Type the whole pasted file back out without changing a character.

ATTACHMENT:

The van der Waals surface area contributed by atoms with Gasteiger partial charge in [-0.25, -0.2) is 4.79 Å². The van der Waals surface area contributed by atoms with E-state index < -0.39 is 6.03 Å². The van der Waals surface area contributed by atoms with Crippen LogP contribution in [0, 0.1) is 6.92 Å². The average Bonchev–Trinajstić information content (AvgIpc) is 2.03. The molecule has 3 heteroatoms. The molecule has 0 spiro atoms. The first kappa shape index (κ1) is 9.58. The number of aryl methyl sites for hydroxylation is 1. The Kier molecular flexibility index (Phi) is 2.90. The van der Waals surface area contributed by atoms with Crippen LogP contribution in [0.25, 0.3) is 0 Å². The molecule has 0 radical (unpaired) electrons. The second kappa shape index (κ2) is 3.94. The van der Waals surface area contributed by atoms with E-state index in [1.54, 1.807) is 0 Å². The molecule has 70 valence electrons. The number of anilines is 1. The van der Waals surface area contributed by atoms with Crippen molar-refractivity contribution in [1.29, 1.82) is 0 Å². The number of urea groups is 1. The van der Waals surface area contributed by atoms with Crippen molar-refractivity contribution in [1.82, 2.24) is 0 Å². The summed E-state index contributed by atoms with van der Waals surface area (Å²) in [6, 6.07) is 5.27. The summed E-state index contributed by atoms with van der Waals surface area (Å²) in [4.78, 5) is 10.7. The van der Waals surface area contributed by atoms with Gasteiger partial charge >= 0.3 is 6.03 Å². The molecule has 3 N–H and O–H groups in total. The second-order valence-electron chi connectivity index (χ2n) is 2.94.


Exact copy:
The van der Waals surface area contributed by atoms with Gasteiger partial charge in [-0.25, -0.2) is 4.79 Å². The van der Waals surface area contributed by atoms with E-state index < -0.39 is 6.03 Å². The van der Waals surface area contributed by atoms with Crippen LogP contribution in [0, 0.1) is 6.92 Å². The average Bonchev–Trinajstić information content (AvgIpc) is 2.03. The molecule has 3 heteroatoms. The molecule has 0 spiro atoms. The first kappa shape index (κ1) is 9.58. The number of aryl methyl sites for hydroxylation is 1. The Kier molecular flexibility index (Phi) is 2.90. The van der Waals surface area contributed by atoms with Crippen LogP contribution in [0.25, 0.3) is 0 Å². The molecule has 0 radical (unpaired) electrons. The second kappa shape index (κ2) is 3.94. The van der Waals surface area contributed by atoms with E-state index in [1.54, 1.807) is 0 Å². The molecule has 70 valence electrons. The number of anilines is 1. The van der Waals surface area contributed by atoms with Crippen molar-refractivity contribution in [1.29, 1.82) is 0 Å². The number of urea groups is 1. The van der Waals surface area contributed by atoms with Crippen molar-refractivity contribution in [1.82, 2.24) is 0 Å². The summed E-state index contributed by atoms with van der Waals surface area (Å²) in [6, 6.07) is 5.27. The summed E-state index contributed by atoms with van der Waals surface area (Å²) in [4.78, 5) is 10.7. The van der Waals surface area contributed by atoms with Gasteiger partial charge >= 0.3 is 6.03 Å². The molecule has 3 N–H and O–H groups in total. The second-order valence-electron chi connectivity index (χ2n) is 2.94.